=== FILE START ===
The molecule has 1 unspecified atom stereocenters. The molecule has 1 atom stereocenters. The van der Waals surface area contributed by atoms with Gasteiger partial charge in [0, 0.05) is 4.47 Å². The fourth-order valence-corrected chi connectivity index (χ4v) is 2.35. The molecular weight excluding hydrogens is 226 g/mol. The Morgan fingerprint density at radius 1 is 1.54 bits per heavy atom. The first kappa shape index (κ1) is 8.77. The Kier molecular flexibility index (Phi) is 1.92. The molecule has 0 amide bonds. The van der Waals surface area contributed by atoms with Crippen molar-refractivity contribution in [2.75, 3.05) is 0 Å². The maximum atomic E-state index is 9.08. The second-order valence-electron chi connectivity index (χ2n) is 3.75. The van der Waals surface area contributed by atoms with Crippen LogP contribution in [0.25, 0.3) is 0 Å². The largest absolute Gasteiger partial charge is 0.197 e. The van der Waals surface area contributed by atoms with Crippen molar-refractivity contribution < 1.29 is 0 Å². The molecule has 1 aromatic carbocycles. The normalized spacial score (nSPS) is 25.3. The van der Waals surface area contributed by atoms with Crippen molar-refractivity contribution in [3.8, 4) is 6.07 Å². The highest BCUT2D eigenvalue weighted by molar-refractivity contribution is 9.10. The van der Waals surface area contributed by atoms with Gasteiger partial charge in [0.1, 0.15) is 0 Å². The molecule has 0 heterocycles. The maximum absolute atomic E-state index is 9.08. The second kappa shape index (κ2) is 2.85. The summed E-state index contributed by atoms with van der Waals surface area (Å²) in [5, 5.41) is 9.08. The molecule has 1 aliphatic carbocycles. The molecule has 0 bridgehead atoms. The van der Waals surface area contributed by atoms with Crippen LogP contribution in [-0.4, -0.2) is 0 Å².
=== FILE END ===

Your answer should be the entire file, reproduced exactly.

The molecule has 1 unspecified atom stereocenters. The molecule has 1 atom stereocenters. The van der Waals surface area contributed by atoms with Gasteiger partial charge in [0, 0.05) is 4.47 Å². The fourth-order valence-corrected chi connectivity index (χ4v) is 2.35. The molecular weight excluding hydrogens is 226 g/mol. The Morgan fingerprint density at radius 1 is 1.54 bits per heavy atom. The first kappa shape index (κ1) is 8.77. The Kier molecular flexibility index (Phi) is 1.92. The molecule has 0 amide bonds. The van der Waals surface area contributed by atoms with Crippen molar-refractivity contribution in [2.75, 3.05) is 0 Å². The maximum atomic E-state index is 9.08. The second-order valence-electron chi connectivity index (χ2n) is 3.75. The van der Waals surface area contributed by atoms with Crippen LogP contribution in [0.25, 0.3) is 0 Å². The largest absolute Gasteiger partial charge is 0.197 e. The van der Waals surface area contributed by atoms with Crippen molar-refractivity contribution < 1.29 is 0 Å². The molecule has 1 aromatic carbocycles. The normalized spacial score (nSPS) is 25.3. The van der Waals surface area contributed by atoms with Crippen molar-refractivity contribution in [3.8, 4) is 6.07 Å². The highest BCUT2D eigenvalue weighted by molar-refractivity contribution is 9.10. The van der Waals surface area contributed by atoms with Gasteiger partial charge in [0.1, 0.15) is 0 Å². The molecule has 0 heterocycles. The maximum absolute atomic E-state index is 9.08. The second kappa shape index (κ2) is 2.85. The summed E-state index contributed by atoms with van der Waals surface area (Å²) in [5, 5.41) is 9.08. The molecule has 1 aliphatic carbocycles. The molecule has 0 bridgehead atoms. The van der Waals surface area contributed by atoms with Crippen LogP contribution in [-0.4, -0.2) is 0 Å².